Fidelity Digital Assets' Testing Opens to More Qualified Investors

Fidelity Digital Asset Services is rolling out its custody and trading platform to more qualified clients.

Oct 18, 2019 at 10:15 p.m. UTC
Updated Sep 13, 2021 at 11:35 a.m. UTC

Fidelity Digital Asset Services (FDAS) is "now engaged in a full rollout" of its custody and trading services, expanding from the limited trial users in the platform's final test stage, according to a Financial Times interview.

A spokesperson said Monday that FDAS'  license application with New York State is still pending while more clients are being added to test the platform.

The business had initially been expected to be open in the first quarter of 2019.

In an interview published Friday with Fidelity Investments CEO Abigail Johnson, the FT said:

"Fidelity started adding clients in the first quarter and is now engaged in a full rollout of its custody and trading services for digital assets — a boon to what is a fragmented and complicated industry, Ms Johnson told the FT in a rare interview."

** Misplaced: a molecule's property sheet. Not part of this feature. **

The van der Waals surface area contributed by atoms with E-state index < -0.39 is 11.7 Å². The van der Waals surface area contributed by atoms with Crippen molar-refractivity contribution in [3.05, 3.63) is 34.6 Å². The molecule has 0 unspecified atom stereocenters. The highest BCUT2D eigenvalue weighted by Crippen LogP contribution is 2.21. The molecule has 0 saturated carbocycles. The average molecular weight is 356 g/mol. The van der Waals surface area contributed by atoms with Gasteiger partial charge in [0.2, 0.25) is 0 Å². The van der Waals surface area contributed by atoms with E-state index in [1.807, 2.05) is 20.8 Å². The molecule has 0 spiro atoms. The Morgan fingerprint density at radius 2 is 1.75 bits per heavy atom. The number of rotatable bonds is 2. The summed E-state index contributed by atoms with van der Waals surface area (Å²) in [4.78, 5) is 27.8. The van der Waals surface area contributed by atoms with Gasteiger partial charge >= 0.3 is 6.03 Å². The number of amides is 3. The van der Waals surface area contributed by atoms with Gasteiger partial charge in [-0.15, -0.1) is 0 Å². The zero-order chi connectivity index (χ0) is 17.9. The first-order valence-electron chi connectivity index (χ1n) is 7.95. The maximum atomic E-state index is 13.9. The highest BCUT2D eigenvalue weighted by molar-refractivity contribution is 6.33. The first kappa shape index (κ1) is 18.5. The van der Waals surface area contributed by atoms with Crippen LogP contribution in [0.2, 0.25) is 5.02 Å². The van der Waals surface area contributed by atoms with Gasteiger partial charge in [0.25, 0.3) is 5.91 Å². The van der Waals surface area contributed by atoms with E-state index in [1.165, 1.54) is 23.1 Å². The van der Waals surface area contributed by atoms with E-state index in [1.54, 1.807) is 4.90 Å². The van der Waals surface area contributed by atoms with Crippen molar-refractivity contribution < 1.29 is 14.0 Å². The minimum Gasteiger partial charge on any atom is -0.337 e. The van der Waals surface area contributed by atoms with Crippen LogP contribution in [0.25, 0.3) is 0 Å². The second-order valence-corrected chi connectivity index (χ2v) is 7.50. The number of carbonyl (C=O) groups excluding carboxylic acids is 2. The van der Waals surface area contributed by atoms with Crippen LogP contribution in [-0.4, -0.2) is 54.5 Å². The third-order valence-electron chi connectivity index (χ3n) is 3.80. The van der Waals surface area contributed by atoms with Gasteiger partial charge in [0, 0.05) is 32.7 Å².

CoinDesk reported in February that Fidelity's crypto custody and trading services platform was being tested by a limited number of clients including hedge funds, family offices and financial advisors.

The $2.8 trillion asset manager is one of the first established traditional financial institutions to offer digital asset custody services as other peers are still waiting to see how the crypto industry comes into formation.

While there are several platforms providing similar services, Johnson said Fidelity's large client base and network were distinct advantages.

Coinbase, for example, “is still a company that most people had never heard of, and they don’t have the existing relationships with the independent advisers,” Johnson told the FT.

That crypto exchange, looking after billions of dollars of digital assets, was approved by the New York State Department of Financial Services, and launched its custody services for third parties last October.

On crypto, in general, Johnson said, “If you’re either interested or technically adept, then it’s not really that big of a deal."

UPDATE (Oct. 21, 15:00 UTC): This article has been updated to include a comment from a Fidelity spokesperson.

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